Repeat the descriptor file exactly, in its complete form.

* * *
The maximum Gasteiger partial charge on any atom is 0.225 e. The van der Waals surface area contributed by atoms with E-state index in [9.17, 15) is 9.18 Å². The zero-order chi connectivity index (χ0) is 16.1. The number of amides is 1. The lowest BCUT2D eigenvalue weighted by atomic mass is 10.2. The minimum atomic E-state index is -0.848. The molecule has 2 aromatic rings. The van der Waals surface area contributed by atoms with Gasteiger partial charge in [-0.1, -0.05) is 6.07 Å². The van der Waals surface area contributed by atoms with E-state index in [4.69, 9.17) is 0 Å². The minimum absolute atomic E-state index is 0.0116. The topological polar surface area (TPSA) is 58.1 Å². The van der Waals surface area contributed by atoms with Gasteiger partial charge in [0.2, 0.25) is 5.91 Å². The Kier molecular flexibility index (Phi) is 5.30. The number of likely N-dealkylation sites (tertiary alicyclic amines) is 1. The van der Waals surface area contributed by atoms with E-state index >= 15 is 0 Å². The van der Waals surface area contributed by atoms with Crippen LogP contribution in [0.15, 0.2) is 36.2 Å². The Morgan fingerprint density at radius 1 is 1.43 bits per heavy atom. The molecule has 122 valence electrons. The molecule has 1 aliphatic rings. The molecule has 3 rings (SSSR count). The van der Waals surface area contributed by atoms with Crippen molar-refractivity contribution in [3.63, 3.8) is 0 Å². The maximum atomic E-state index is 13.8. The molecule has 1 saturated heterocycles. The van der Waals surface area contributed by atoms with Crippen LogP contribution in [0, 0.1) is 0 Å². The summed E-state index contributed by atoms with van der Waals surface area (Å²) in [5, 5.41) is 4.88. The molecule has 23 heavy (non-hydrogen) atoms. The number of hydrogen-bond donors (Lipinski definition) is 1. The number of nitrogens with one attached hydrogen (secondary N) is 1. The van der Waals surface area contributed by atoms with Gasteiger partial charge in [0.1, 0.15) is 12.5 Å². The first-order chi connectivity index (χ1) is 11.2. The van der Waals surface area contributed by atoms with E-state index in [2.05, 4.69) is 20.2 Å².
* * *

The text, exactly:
The maximum Gasteiger partial charge on any atom is 0.225 e. The van der Waals surface area contributed by atoms with E-state index in [9.17, 15) is 9.18 Å². The zero-order chi connectivity index (χ0) is 16.1. The number of amides is 1. The lowest BCUT2D eigenvalue weighted by atomic mass is 10.2. The minimum atomic E-state index is -0.848. The molecule has 2 aromatic rings. The van der Waals surface area contributed by atoms with Gasteiger partial charge in [-0.1, -0.05) is 6.07 Å². The van der Waals surface area contributed by atoms with E-state index in [4.69, 9.17) is 0 Å². The minimum absolute atomic E-state index is 0.0116. The topological polar surface area (TPSA) is 58.1 Å². The van der Waals surface area contributed by atoms with Gasteiger partial charge in [0.2, 0.25) is 5.91 Å². The Kier molecular flexibility index (Phi) is 5.30. The number of likely N-dealkylation sites (tertiary alicyclic amines) is 1. The van der Waals surface area contributed by atoms with E-state index >= 15 is 0 Å². The van der Waals surface area contributed by atoms with Crippen LogP contribution in [0.15, 0.2) is 36.2 Å². The Morgan fingerprint density at radius 1 is 1.43 bits per heavy atom. The molecule has 122 valence electrons. The molecule has 1 aliphatic rings. The molecule has 3 rings (SSSR count). The van der Waals surface area contributed by atoms with Crippen molar-refractivity contribution in [3.63, 3.8) is 0 Å². The maximum atomic E-state index is 13.8. The molecule has 1 saturated heterocycles. The van der Waals surface area contributed by atoms with Crippen LogP contribution in [0, 0.1) is 0 Å². The summed E-state index contributed by atoms with van der Waals surface area (Å²) in [5, 5.41) is 4.88. The molecule has 23 heavy (non-hydrogen) atoms. The number of hydrogen-bond donors (Lipinski definition) is 1. The number of nitrogens with one attached hydrogen (secondary N) is 1. The van der Waals surface area contributed by atoms with Gasteiger partial charge in [0.1, 0.15) is 12.5 Å². The first-order chi connectivity index (χ1) is 11.2. The van der Waals surface area contributed by atoms with E-state index in [2.05, 4.69) is 20.2 Å².